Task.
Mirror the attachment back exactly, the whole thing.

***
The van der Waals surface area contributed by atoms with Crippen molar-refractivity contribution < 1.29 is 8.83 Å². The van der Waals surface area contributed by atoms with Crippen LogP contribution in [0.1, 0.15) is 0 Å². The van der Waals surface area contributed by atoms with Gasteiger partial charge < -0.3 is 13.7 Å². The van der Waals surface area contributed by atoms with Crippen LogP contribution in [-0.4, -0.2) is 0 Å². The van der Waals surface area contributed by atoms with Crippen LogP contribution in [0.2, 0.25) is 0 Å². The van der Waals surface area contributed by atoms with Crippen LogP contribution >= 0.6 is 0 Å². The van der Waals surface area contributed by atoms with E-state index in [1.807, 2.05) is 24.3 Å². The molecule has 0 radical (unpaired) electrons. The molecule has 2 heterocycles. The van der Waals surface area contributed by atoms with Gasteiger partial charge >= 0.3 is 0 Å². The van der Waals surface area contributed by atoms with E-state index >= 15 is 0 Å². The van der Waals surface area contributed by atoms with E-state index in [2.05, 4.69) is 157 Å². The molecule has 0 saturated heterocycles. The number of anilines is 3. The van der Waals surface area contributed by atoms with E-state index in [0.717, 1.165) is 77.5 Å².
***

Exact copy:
The van der Waals surface area contributed by atoms with Crippen molar-refractivity contribution < 1.29 is 8.83 Å². The van der Waals surface area contributed by atoms with Crippen LogP contribution in [0.1, 0.15) is 0 Å². The van der Waals surface area contributed by atoms with Gasteiger partial charge < -0.3 is 13.7 Å². The van der Waals surface area contributed by atoms with Crippen LogP contribution in [-0.4, -0.2) is 0 Å². The van der Waals surface area contributed by atoms with Crippen LogP contribution in [0.2, 0.25) is 0 Å². The van der Waals surface area contributed by atoms with Crippen LogP contribution >= 0.6 is 0 Å². The van der Waals surface area contributed by atoms with E-state index in [1.807, 2.05) is 24.3 Å². The molecule has 0 radical (unpaired) electrons. The molecule has 2 heterocycles. The van der Waals surface area contributed by atoms with Gasteiger partial charge >= 0.3 is 0 Å². The van der Waals surface area contributed by atoms with E-state index >= 15 is 0 Å². The van der Waals surface area contributed by atoms with E-state index in [2.05, 4.69) is 157 Å². The molecule has 0 saturated heterocycles. The number of anilines is 3. The van der Waals surface area contributed by atoms with E-state index in [0.717, 1.165) is 77.5 Å².